THE SOUTHERN CAMPAIGN OF GREENE.
MORGAN’S success lighted the fire of emulation in the breast of Greene, and he was “loth it should stand alone.” To one of his subordinate officers on the Pedee he wrote: “Here is a fine field and great glory ahead.” On the day of his meeting Morgan he wrote to “the famous Colonel “William Campbell” to “bring without loss of time a thousand good volunteers from over the mountains.” A like letter was addressed to Shelby, though without effect. To the officers commanding in the counties of Wilkes and Surry, Greene said: “If you repair to arms, Lord Cornwallis must be inevitably ruined.” He called upon Sumter, as soon as his recovery should permit, to take the field at the head of the South Carolina militia; he gave orders to General Pickens to raise troops in the district of Augusta and Ninety-Six, and hang on the rear of the enemy; and he sought out powerful horses and skilful riders to strengthen the cavalry of William Washington.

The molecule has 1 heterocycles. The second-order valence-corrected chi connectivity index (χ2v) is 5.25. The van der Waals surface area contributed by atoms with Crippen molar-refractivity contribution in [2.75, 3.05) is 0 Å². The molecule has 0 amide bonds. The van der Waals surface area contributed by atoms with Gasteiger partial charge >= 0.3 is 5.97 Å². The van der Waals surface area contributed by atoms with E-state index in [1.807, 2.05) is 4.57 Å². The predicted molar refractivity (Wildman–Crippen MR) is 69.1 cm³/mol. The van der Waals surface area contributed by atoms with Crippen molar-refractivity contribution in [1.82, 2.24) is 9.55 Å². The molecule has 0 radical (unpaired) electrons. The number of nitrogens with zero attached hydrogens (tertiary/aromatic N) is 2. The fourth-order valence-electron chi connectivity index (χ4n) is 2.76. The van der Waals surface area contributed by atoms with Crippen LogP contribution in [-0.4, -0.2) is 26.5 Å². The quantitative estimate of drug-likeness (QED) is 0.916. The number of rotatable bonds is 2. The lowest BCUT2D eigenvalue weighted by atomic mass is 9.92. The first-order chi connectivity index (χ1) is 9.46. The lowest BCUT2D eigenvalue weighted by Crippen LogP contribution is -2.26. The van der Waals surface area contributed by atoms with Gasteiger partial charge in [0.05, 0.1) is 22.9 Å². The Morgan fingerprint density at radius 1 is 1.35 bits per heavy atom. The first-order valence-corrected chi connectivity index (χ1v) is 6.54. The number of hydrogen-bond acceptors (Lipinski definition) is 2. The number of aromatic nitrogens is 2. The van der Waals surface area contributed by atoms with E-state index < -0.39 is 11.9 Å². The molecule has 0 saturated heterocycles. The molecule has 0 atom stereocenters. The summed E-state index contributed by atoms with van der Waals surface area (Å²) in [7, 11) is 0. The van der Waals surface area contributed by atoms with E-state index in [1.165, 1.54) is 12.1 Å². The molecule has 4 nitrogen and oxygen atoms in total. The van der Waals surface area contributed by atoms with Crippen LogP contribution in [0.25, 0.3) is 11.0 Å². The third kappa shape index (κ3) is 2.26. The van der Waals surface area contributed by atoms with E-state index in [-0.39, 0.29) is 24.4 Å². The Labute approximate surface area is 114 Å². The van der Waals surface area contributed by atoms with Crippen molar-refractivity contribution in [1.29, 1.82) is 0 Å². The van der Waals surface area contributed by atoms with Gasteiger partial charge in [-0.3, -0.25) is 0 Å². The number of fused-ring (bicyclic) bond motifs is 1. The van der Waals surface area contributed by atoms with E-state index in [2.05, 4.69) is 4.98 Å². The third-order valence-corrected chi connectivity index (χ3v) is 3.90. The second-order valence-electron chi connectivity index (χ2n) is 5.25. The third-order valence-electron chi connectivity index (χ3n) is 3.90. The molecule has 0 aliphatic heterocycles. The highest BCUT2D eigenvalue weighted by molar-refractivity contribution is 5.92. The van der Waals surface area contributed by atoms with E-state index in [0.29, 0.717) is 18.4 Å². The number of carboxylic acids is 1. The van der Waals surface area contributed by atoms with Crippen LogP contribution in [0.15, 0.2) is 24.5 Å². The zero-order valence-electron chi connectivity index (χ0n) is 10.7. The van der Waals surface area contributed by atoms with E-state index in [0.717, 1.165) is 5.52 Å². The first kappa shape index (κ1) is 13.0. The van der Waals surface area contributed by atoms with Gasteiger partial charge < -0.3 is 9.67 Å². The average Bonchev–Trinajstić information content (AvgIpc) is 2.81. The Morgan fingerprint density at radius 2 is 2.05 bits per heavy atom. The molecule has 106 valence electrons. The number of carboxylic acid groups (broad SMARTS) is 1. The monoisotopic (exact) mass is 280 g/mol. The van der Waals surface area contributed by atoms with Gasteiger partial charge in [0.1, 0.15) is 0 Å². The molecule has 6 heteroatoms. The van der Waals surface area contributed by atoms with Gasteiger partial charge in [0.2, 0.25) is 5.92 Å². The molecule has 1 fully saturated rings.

The two divisions of the American army, after effecting their junction at Guilford court-house, were still too weak to offer battle. Edward Carrington of Virginia, the wise selection of Greene for his quartermaster, advised to cross the Dan at the ferries of Irwin and Boyd, which were seventy miles distant from Guilford court-house and twenty miles below Dix’s ferry, and where he knew that boats could be collected. The advice was adopted. Greene placed under Otho Williams the flower of his troops as a light corps, which on the morning of the tenth sallied forth to watch Cornwallis, to pre-